The latest potential Fed pick, a former Trump campaign adviser, says it would be 'superficial' for her to say whether the central bank is independent
- The Federal Reserve has long been regarded as independent from political influence. But its reputation has been called in to question in recent months after unprecedented pressure to lower rates from President Donald Trump.
- Potential Federal Reserve nominee Judy Shelton sees some grey area when it comes to the independence of the central bank. When asked by Markets Insider whether the central bank was currently an independent institution, Shelton said it would be "superficial" to answer yes or no.
- Shelton is a former adviser to the Trump campaign and transition team. She often expresses support for the president's thinking and policies.
- She pointed to administrative operations between the Federal Reserve and the Treasury Department, calling the agencies "fiscally incestuous."
Potential Federal Reserve nominee Judy Shelton, a former adviser to the Trump campaign and transition team, sees some grey area when it comes to the independence of the central bank.
The New York Times and Bloomberg reported in May that Shelton is being vetted for a seat on the Fed, and she told Markets Insider she has been contacted by the Office of Presidential Personnel.
When asked by Markets Insider whether the central bank was currently an independent institution, Shelton said it would be "superficial" to answer yes or no. She pointed to administrative operations between the Federal Reserve and the Treasury Department, calling the agencies "fiscally incestuous."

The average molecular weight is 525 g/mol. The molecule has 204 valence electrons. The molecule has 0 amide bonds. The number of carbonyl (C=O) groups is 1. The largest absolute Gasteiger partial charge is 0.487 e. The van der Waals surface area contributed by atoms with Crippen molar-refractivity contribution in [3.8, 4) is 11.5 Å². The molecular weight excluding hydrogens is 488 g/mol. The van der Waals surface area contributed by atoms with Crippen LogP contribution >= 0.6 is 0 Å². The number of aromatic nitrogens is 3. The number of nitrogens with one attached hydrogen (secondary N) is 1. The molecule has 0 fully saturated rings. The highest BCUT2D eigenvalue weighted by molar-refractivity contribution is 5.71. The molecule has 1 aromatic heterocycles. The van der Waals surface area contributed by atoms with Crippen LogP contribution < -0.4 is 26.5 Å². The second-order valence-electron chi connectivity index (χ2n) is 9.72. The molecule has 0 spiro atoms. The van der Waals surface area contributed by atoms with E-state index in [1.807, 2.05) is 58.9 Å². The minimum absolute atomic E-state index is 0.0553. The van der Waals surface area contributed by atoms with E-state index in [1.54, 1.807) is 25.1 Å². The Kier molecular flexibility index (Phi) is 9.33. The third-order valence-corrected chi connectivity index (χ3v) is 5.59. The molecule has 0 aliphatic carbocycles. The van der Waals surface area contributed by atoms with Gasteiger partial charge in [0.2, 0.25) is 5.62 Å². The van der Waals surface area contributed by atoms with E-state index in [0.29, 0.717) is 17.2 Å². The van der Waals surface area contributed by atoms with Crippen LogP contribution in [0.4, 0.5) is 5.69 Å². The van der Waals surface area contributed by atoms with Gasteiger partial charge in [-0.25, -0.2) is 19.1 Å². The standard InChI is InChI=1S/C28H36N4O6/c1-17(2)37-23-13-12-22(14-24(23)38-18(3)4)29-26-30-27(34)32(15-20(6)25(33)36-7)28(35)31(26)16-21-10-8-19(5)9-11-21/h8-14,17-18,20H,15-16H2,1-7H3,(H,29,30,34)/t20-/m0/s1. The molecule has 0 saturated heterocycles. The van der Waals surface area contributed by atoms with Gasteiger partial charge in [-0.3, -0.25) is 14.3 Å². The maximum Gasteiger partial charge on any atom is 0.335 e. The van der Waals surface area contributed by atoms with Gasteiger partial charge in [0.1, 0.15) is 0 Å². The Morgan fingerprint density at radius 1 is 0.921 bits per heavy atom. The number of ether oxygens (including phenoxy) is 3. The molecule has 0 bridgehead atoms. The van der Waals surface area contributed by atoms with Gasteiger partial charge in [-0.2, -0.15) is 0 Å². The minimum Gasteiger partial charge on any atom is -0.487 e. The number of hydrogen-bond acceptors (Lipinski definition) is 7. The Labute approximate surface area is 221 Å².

"The Fed itself calls itself an agency of government, an independent agency," she said. "But as I think I just walked you through, the Fed purchases the debt issued by Treasury and takes the interest from that and then remits that back to the Treasury as revenues to the federal budget. Then I think okay, so not so independent in a way."
President Donald Trump has attempted to fill the Fed with political allies, raising concern about its independence. He had previously considered conservative commentator Stephen Moore and former pizza china executive Herman Cain, staunch supporters of the president, for spots on the Board of Governors. Both ultimately withdrew amid scrutiny.
Trump has been known to lash out at the Fed, arguing that its policies have thwarted economic growth. While the central bank sets policy independent of the White House, the president and his administration have called on the central bank to lower interest rates.
"That's a hot-button issue," she said. "It's the kind where people will say, oh, she doesn't believe in the independence of the Federal Reserve. So then, it will take a longer answer. Whereas I suppose, it's easy to say no, it's 100 percent independent and they should never even talk to each other. That it should be more strict and I don't think they should be allowed to read newspapers. You could say that. But I don't think that's realistic."
"I would say my most true answer in my opinion is that you choose professional people, they rise to the position and they have integrity, and they don't wear blinders," Shelton said of whether the bank was independent from political influence. "And I just think you give responsible people the benefit of the doubt that they are not unduly influenced, that the primary goal of their service is to conduct it responsibly. I don't think people are intimidated or they wouldn't be in that position."
Read the full interview with Shelton here.